Since last week, one of the largest markets for online pornography no longer has access to over 800 websites. The second largest state in the world in terms of the population wants to restrict access to pornography for its 1.3 billion citizens. The reason for this step is utterly ludicrous.
Jio, India’s most important Internet provider, has already blocked access to numerous pornographic websites after a court ordered the Indian government in September to take action against online pornography. The reason for the court’s intervention was the group rape of women that is still common in India, a phenomenon that the judges attributed to access to pornography.
The extent of the blocking was unclear for a long time, but it was immediately noticeable for the large tube sites Pornhub, xHamster and similar providers, which naturally record considerable traffic from India and therefore notice a slump quite clearly.
According to The Financial Express, the court listed 857 websites to be blocked. However, the Indian government removed several sites from the blocking request because they did not contain any pornographic content. A total of 827 websites are now said to be affected. The ban applies to all providers in India, but according to reports only Jio has complied with the ban so far.
The reason for the unclear news situation is also that Jio itself has made no statement on the case. Although it is assumed that the other providers in the country will follow the industry leader, there are no comments from these companies about plans to implement the court order.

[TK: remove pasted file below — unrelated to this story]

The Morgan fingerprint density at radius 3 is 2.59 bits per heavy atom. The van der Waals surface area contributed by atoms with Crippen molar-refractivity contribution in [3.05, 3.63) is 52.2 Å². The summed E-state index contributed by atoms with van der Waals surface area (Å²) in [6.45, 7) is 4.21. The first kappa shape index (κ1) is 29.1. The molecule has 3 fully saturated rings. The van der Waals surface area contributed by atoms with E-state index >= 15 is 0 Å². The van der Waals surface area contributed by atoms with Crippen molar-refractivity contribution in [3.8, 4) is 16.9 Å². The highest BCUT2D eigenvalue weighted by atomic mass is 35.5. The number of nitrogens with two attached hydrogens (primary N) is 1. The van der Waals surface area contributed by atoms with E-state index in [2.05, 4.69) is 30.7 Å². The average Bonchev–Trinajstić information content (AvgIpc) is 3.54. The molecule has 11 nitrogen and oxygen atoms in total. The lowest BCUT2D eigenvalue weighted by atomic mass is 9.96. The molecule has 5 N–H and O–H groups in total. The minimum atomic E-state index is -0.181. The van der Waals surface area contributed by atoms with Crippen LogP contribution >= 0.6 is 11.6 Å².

On Reddit, many users report on their experiences. One writes: »I have tried to access several porn sites and waited for them to load, but I can’t access any of them through Jio’s network. Is it just me, or do others also have the problem as well?«
With this approach, India is following its neighbor Nepal, albeit to a limited extent. Since mid-October, the inhabitants there can no longer access 25,000 websites because the Nepalese government has banned online pornography. In Nepal, too, rape is used as a pretext for taking action against pornography.
XBIZ points out that the line of argument popular among conservative and reactionary politicians cannot be substantiated by any scientific studies. Numerous studies have already shown that there is no connection between the number of rapes and the consumption of pornography. On the contrary, some studies even suggest that access to pornography leads to a reduction in sexual crimes. The journal Psychology Today has published an article in which the author states that during the emergence and expansion of the Internet, parallel to facilitating access to pornography, the number of sexual crimes in the US fell by 44% between 1995 and 2009.
It can therefore be assumed that in India, as in Nepal, the positive effects of pornography are completely ignored in order to divert attention from the actual problems that have always accompanied the suppression of the pursuit of free sexuality.